Taiwan tech team wins $US175,000 in US-funded competition to combat disinformation

Trend Micro Taiwan won the biggest prize in the U.S.-Taiwan Tech Challenge

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U.S.-Taiwan Tech Challenge concluded in Taipei on Feb. 20.

U.S.-Taiwan Tech Challenge concluded in Taipei on Feb. 20. (CNA photo)

TAIPEI (Taiwan News) — A Taiwanese tech team has been awarded $US175,000 in a competition funded by the U.S. Department of State to seek solutions to counter disinformation.

A team of six members from Trend Micro Taiwan won the biggest prize in the U.S.-Taiwan Tech Challenge as it concluded in Taipei on Thursday afternoon (Feb. 20). The event, supported by the U.S. Department of State’s Global Engagement Center, a government agency handling foreign propaganda and disinformation, selected seven companies from Taiwan, Israel, and Australia for the final competition.

It is an honor for Trend Micro to make contributions to the area of information security, said Kalin Chih, a member from the winning team. The team has been working with the Criminal Investigation Bureau in Taiwan on fraud-busting efforts, and it looks forward to collaborating with other partners on tackling disinformation in the future, he said.

Another company from Israel, Cyabra, received an award of US$75,000 in the competition. The prize will be allocated to more research and development in the company, said Assaf Danby, a representative from Cyabra.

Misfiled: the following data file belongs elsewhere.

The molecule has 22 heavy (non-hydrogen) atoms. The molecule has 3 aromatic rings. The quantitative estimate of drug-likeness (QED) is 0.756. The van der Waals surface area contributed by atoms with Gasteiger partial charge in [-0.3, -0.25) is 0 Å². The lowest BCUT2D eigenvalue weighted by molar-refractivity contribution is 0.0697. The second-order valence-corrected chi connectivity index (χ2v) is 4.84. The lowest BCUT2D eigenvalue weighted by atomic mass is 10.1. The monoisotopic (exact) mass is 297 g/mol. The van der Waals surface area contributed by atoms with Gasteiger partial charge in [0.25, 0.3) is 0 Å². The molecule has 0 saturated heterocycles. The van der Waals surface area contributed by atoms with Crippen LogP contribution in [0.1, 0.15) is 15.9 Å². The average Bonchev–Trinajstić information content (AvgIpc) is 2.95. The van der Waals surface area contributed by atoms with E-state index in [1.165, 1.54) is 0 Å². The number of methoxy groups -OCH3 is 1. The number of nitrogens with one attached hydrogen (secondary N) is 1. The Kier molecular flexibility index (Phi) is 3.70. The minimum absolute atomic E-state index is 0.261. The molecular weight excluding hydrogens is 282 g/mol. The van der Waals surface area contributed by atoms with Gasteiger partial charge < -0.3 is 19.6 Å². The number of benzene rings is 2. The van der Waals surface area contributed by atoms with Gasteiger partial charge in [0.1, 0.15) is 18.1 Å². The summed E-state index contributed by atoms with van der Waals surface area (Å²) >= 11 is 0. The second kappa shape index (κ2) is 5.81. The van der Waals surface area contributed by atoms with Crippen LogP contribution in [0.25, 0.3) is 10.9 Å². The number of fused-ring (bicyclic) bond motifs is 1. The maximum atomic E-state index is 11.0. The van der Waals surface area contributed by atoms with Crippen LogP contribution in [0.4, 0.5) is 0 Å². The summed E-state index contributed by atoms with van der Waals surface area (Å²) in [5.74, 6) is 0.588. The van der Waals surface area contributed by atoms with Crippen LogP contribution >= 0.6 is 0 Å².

“The threats that propaganda and disinformation pose to our democratic societies and values are indeed critical,” remarked Brent Christensen, director of the American Institute in Taiwan (AIT). “All sectors of society — not just government — must work together to find innovative solutions to the pressing problem of disinformation and the manipulation of the truth by malign actors,” he said.

The efforts to fight against disinformation cannot be dependent solely on the government, said Taiwan’s Vice Premier and chief information security officer in the Executive Yuan Chen Chi-mai (陳其邁). The administration has been working with NGOs to clear up rumors circulated on the internet, he said.

Chen compared the dissemination of viruses to the spread of disinformation. Individuals require immune systems to detect and destroy bacteria, just as societies need the ability to distinguish disinformation from the truth, he said.

Disinformation and misinformation jeopardize democratic societies and freedom of speech, said Chen, calling for collaborations with other countries in seeking solutions to the issue.